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Wang Huning has the talent to weave together different policy textures into one fine fabric of collective thought. Illustration: Craig Stephens

Can China’s ideology tsar, Wang Huning, be the steadying hand in Sino-US relations?

Tom Plate says the newly promoted chief party theoretician is known to be a middle-of-the-road critic of US policy and society, and could exert a positive influence to keep bilateral relations on an even keel

Of the three political parties today that pack serious global pop – the Communist Party in China, and the Democratic and Republican parties in America – China’s comes across right now as the least disorganised and ineffective.
Even so, is it possible President Xi Jinping is now less like an all-powerful Mao Zedong and more like a coalition-canny Abraham Lincoln, whose cabinet famously included quarrelling voices? Some 19th party congress evaluators size up the new Politburo Standing Committee as just that – more like a Lincoln cabinet mash-up than a slate of pure “Xi-sters”. They also note that Xi’s corruption-busting ally Wang Qishan retired. The hypothesis is that the Communist Party is one big happy family when the whole world is watching, but a big squabbling one when out of view, behind closed doors.
So how does surging, ambitious China and surging, ambitious Xi keep the chorus of communist comity singing the same happy tune? One key is Wang Huning, the top-gun librettist on the new Standing Committee. Now something like the chief party theoretician, as well as the go-to speech-writer, Wang has the talent to weave together different policy textures into one fine fabric of collective thought. The youngest law professor to be granted tenure at Fudan University in Shanghai, polishing his French in college (and his English at visiting-fellow stops, including the University of California, Berkeley), Wang is not only a books-and-publication workaholic but also a gifted and usefully flexible theorist.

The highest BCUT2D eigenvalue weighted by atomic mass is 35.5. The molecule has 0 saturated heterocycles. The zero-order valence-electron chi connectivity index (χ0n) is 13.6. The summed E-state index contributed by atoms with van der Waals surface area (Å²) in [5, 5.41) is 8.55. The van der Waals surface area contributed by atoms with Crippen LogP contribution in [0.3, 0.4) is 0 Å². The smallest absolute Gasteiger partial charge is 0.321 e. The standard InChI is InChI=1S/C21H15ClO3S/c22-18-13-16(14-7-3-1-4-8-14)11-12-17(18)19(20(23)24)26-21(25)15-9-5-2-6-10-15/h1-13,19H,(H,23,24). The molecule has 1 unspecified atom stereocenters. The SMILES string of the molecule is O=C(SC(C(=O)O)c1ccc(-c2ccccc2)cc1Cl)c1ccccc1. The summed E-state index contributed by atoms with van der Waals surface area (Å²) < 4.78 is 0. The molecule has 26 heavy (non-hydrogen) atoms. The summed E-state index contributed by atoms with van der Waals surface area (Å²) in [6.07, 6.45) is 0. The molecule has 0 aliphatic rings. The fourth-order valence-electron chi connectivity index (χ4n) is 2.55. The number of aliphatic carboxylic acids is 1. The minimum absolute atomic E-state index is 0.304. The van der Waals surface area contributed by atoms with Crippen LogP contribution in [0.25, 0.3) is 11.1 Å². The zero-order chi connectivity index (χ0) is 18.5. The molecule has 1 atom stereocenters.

Is Wang anti-American? Yes and no. The titles of his books range from America against America and Analysis of Modern Western Politics, to Debate Contest in Lion City (Singapore he likes). He rates the American system less warmly now than in the past. A review of his utterances yields a Communist Confucian of both conviction and flexibility: “The political system must fit into and be accepted by a country’s history, culture and society ... It cannot be too above the ground.” On political reform in China, he notes that it should “stay within the capability of the acceptance in society”. “At this time, centralised decision-making power and modernisation is more ‘politically efficient’ ... This model has achieved stunning economic results,” he writes.

The party elite’s view of the US has never been simplistic, nor has it been effusively complimentary. On this scale, compared to other party intellectuals – especially Liu Mingfu – Wang is a middle-of-the-road critic of US foreign policy and society, perhaps midway between the hawkish Liu and the cosmopolitan Zheng Bijian, whose take on America was comparatively empathetic. For all this, the overall judgment is that the American political system is little more than a fascist structure.